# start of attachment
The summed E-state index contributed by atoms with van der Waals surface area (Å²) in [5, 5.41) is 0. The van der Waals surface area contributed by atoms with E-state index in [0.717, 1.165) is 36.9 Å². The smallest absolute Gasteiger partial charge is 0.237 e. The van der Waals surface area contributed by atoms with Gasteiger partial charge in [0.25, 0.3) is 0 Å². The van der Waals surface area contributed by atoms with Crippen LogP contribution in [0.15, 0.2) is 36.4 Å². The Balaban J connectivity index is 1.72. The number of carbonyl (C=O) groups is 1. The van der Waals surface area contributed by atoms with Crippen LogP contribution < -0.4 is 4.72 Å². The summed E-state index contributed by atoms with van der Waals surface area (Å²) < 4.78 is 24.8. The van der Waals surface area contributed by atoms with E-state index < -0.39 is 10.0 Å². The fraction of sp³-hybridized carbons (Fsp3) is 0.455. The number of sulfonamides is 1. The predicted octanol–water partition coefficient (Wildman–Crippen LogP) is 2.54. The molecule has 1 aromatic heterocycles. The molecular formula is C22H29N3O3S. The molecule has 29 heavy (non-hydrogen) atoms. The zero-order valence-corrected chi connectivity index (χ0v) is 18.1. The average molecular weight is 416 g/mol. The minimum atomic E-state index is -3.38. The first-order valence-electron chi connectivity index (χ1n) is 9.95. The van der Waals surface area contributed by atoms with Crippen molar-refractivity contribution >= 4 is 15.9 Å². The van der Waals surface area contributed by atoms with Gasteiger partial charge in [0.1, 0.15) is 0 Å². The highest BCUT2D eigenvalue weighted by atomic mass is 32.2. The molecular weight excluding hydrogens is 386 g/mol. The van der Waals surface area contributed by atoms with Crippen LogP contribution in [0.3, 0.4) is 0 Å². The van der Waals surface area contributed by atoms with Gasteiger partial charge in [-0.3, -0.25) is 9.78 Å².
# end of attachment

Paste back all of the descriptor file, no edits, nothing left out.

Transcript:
The summed E-state index contributed by atoms with van der Waals surface area (Å²) in [5, 5.41) is 0. The van der Waals surface area contributed by atoms with E-state index in [0.717, 1.165) is 36.9 Å². The smallest absolute Gasteiger partial charge is 0.237 e. The van der Waals surface area contributed by atoms with Gasteiger partial charge in [0.25, 0.3) is 0 Å². The van der Waals surface area contributed by atoms with Crippen LogP contribution in [0.15, 0.2) is 36.4 Å². The Balaban J connectivity index is 1.72. The number of carbonyl (C=O) groups is 1. The van der Waals surface area contributed by atoms with Crippen LogP contribution < -0.4 is 4.72 Å². The summed E-state index contributed by atoms with van der Waals surface area (Å²) < 4.78 is 24.8. The van der Waals surface area contributed by atoms with E-state index < -0.39 is 10.0 Å². The fraction of sp³-hybridized carbons (Fsp3) is 0.455. The number of sulfonamides is 1. The predicted octanol–water partition coefficient (Wildman–Crippen LogP) is 2.54. The molecule has 1 aromatic heterocycles. The molecular formula is C22H29N3O3S. The molecule has 29 heavy (non-hydrogen) atoms. The zero-order valence-corrected chi connectivity index (χ0v) is 18.1. The average molecular weight is 416 g/mol. The minimum atomic E-state index is -3.38. The first-order valence-electron chi connectivity index (χ1n) is 9.95. The van der Waals surface area contributed by atoms with Crippen molar-refractivity contribution >= 4 is 15.9 Å². The van der Waals surface area contributed by atoms with Gasteiger partial charge in [0.1, 0.15) is 0 Å². The highest BCUT2D eigenvalue weighted by atomic mass is 32.2. The molecular weight excluding hydrogens is 386 g/mol. The van der Waals surface area contributed by atoms with Crippen LogP contribution in [0.3, 0.4) is 0 Å². The van der Waals surface area contributed by atoms with Gasteiger partial charge in [-0.3, -0.25) is 9.78 Å².